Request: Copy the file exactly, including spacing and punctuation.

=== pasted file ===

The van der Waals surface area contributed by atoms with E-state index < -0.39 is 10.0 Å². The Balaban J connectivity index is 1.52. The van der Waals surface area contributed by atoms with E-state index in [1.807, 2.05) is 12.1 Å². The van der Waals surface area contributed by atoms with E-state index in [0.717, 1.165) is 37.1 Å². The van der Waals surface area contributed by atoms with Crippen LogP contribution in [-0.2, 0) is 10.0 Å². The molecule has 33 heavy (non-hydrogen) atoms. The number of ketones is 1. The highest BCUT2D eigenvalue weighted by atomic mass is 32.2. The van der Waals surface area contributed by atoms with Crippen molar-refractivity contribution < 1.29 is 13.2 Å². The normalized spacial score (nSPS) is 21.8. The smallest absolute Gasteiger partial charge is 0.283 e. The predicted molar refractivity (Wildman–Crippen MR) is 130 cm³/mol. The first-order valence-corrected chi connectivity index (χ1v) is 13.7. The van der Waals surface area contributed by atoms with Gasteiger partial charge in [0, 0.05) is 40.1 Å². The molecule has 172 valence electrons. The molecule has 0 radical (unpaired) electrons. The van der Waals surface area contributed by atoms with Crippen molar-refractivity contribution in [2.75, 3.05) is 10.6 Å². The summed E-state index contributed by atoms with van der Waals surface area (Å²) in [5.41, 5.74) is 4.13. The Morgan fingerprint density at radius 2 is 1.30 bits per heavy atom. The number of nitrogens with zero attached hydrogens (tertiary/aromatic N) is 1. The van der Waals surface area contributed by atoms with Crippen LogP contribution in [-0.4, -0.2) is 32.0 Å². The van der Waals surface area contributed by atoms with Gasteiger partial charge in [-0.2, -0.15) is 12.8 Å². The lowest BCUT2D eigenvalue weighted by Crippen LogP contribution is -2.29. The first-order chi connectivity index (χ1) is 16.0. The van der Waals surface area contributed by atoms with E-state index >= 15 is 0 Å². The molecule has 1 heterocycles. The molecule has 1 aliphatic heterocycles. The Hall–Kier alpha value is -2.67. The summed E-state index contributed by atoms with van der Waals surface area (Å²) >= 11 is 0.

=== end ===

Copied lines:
The van der Waals surface area contributed by atoms with E-state index < -0.39 is 10.0 Å². The Balaban J connectivity index is 1.52. The van der Waals surface area contributed by atoms with E-state index in [1.807, 2.05) is 12.1 Å². The van der Waals surface area contributed by atoms with E-state index in [0.717, 1.165) is 37.1 Å². The van der Waals surface area contributed by atoms with Crippen LogP contribution in [-0.2, 0) is 10.0 Å². The molecule has 33 heavy (non-hydrogen) atoms. The number of ketones is 1. The highest BCUT2D eigenvalue weighted by atomic mass is 32.2. The van der Waals surface area contributed by atoms with Crippen molar-refractivity contribution < 1.29 is 13.2 Å². The normalized spacial score (nSPS) is 21.8. The smallest absolute Gasteiger partial charge is 0.283 e. The predicted molar refractivity (Wildman–Crippen MR) is 130 cm³/mol. The first-order valence-corrected chi connectivity index (χ1v) is 13.7. The van der Waals surface area contributed by atoms with Gasteiger partial charge in [0, 0.05) is 40.1 Å². The molecule has 172 valence electrons. The molecule has 0 radical (unpaired) electrons. The van der Waals surface area contributed by atoms with Crippen molar-refractivity contribution in [2.75, 3.05) is 10.6 Å². The summed E-state index contributed by atoms with van der Waals surface area (Å²) in [5.41, 5.74) is 4.13. The Morgan fingerprint density at radius 2 is 1.30 bits per heavy atom. The number of nitrogens with zero attached hydrogens (tertiary/aromatic N) is 1. The van der Waals surface area contributed by atoms with Crippen LogP contribution in [-0.4, -0.2) is 32.0 Å². The van der Waals surface area contributed by atoms with Gasteiger partial charge in [-0.2, -0.15) is 12.8 Å². The lowest BCUT2D eigenvalue weighted by Crippen LogP contribution is -2.29. The first-order chi connectivity index (χ1) is 16.0. The van der Waals surface area contributed by atoms with E-state index >= 15 is 0 Å². The molecule has 1 heterocycles. The molecule has 1 aliphatic heterocycles. The Hall–Kier alpha value is -2.67. The summed E-state index contributed by atoms with van der Waals surface area (Å²) >= 11 is 0.